"When I worked for him, I learned the value of creating good, error-free, and detailed data sets, as opposed to just using what was lying around or had been put together by someone else. I believe this allowed me to make contributions in certain areas simply because others did not or would not take the time, which sometimes required months of tedious work to collect the data and, at the same time, to get to know the data. I can recall in some cases getting incredulous looks or comments from people who said something like, 'I can’t believe you actually spent six to nine months collecting all this data by hand.' Although I kept quiet, I felt like saying, 'It's a GSB thing. You won't get it.'"
- John J. Binder, PhD '83
Associate Professor, Finance, University of Chicago
"First day as a MBA student in Fama’s first-year PhD finance class, he told us that if anyone was planning on 'proving' that the CAPM was not accurate, to not waste his time. 'It's a simple model explaining a very complex process, I know it's not accurate. But here is your opportunity, come up with a model that works better. Then you will have my attention!' This simple statement has stuck with me throughout my financial management and operations management career."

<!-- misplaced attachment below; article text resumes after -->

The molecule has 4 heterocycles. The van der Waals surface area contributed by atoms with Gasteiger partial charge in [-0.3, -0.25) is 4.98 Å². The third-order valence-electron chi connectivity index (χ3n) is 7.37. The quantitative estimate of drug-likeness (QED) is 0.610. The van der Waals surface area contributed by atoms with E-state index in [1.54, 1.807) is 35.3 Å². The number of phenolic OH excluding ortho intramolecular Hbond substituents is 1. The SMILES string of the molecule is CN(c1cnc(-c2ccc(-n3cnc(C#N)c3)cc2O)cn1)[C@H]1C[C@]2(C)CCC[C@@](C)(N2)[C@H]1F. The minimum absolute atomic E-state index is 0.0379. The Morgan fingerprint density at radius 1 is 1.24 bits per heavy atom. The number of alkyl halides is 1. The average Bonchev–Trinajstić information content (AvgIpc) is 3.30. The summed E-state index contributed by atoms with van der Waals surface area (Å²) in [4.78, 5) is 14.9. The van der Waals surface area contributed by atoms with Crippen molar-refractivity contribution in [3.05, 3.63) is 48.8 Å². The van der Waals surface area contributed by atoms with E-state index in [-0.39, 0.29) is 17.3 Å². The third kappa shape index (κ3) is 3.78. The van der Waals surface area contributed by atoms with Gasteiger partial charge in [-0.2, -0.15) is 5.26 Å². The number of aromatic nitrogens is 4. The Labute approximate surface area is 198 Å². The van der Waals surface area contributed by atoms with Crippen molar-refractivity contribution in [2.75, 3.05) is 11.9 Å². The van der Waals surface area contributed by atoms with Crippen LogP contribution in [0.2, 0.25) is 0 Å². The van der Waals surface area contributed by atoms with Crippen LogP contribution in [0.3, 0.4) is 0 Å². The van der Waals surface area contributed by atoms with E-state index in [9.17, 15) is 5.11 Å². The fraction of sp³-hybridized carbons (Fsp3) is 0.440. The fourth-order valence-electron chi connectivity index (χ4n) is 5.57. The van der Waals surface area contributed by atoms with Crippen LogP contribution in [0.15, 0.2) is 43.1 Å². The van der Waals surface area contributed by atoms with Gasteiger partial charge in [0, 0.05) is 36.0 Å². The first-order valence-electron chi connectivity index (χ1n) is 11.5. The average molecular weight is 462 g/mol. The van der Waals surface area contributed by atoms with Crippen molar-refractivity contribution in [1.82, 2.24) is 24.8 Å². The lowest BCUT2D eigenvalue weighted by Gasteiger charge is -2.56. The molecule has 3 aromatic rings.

- Greg Corkett, '84
"I entered U of C to earn my MBA in finance, and every time we’d meet to look at elective classes, Fama thought I should substitute statistics courses for the finance electives. I did this for two years. In the meantime, we did term papers and class projects using the CRSP files, and my wife got used to getting her Valentine's day and anniversary cards key punched out in FORTRAN. My class partner and I got used to duking it out with whomever those rare parking spots belonged to late at night down behind the campus physics building where the BIG computers called home where we sat hoping that our box and a half of cards would compile. When the time came to graduate, I discovered there was no MBA comprehensive exam in statistics. Professor Fama says, 'No problem, I’ll approve you taking half the PhD prelim instead.' What a snap. I graduated anyway. He probably would have some difficulty remembering me, but I’ll never forget Gene Fama, although when I knew him he had a lot more hair."
- John Swift, '66